Jazz Cadence


In jazz improvisation on the dominant chord tone/semitone scale can be used.

For example in the scale of C (major or minor): preparing on the second degree with D- 7/5b chord, G9 dominant and conclusion in C9

The execution of the tone-semitone scale can be difficult to memorize.

I suggest to adopts the same procedure used in memorizing telephone numbers. The number 123963, for example, is easily memorized dividing it into two parts: 123 + 963 and by referring to certain characteristics of the number itself, in this case the ascending order from 1 to 3 for the first three numbers and descending from 9 to 3 for the other ones.

In our case, the tone-semitone scale can be divided into two parts that makes reference to two chords. The first makes reference to the C- chord (first degree of the scale) with beginning from the B note (sensitive) and arrival to the Eb note:


The second part makes reference to the chord in higher F (fourth degree of the scale) from F to A with G# in between:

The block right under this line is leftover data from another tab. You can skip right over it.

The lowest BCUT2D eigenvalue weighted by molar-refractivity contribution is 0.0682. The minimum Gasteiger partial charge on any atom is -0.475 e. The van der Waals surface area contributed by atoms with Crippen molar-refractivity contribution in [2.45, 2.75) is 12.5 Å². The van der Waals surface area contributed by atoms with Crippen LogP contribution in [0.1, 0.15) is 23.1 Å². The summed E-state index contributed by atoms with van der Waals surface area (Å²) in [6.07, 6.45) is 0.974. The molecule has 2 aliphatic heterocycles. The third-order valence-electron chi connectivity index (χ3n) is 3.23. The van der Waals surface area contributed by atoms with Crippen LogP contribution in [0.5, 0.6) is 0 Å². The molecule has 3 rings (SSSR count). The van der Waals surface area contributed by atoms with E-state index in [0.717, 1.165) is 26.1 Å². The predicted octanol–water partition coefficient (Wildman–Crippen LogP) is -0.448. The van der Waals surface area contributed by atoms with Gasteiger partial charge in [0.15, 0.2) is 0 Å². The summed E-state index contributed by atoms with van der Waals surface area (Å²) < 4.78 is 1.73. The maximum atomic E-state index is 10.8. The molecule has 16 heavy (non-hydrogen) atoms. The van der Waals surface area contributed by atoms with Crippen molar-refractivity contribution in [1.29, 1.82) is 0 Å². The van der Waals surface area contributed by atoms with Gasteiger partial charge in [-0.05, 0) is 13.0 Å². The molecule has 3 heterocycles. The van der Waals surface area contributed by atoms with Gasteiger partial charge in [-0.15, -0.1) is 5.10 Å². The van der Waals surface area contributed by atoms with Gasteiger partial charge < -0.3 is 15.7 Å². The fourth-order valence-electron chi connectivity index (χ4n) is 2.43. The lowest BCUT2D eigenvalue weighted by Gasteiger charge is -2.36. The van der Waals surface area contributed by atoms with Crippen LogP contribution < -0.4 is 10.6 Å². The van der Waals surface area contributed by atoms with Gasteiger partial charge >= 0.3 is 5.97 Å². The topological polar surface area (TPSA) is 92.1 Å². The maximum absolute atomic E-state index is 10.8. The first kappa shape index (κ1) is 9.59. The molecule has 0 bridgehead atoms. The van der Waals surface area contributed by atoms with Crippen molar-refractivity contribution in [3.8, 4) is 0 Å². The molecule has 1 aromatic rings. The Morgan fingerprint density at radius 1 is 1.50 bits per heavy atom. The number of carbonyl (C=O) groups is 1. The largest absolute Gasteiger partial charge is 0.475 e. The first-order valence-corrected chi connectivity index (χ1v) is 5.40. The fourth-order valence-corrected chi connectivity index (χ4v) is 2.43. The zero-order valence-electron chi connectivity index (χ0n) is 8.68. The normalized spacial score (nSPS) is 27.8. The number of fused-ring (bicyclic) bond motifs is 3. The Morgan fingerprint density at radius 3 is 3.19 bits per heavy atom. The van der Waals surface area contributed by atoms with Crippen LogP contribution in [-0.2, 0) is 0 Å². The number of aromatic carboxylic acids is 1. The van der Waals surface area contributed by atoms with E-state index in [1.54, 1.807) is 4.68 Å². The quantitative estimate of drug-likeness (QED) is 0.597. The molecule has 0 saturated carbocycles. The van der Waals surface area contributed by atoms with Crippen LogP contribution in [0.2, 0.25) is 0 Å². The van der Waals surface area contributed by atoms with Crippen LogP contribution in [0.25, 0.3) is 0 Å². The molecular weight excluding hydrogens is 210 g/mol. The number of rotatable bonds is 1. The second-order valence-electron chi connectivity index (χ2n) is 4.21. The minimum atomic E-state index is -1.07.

At this point the only change to remember is the G lowering of a semitone (from G to Gb). The second part so becomes:


The partition of the scale in two parts finds confirmation even at harmonic level where on the G pedal we can sound in sequence the chords C-9/7Maj and F9#/9b as a sort of plagal cadence.


There are two types of scales and to memorize the second one it is useful to repeat the same procedure using as references the F- and Bb chords.


First part reference to F- chord:


Second part reference to Bb chord:


Example of harmonization:


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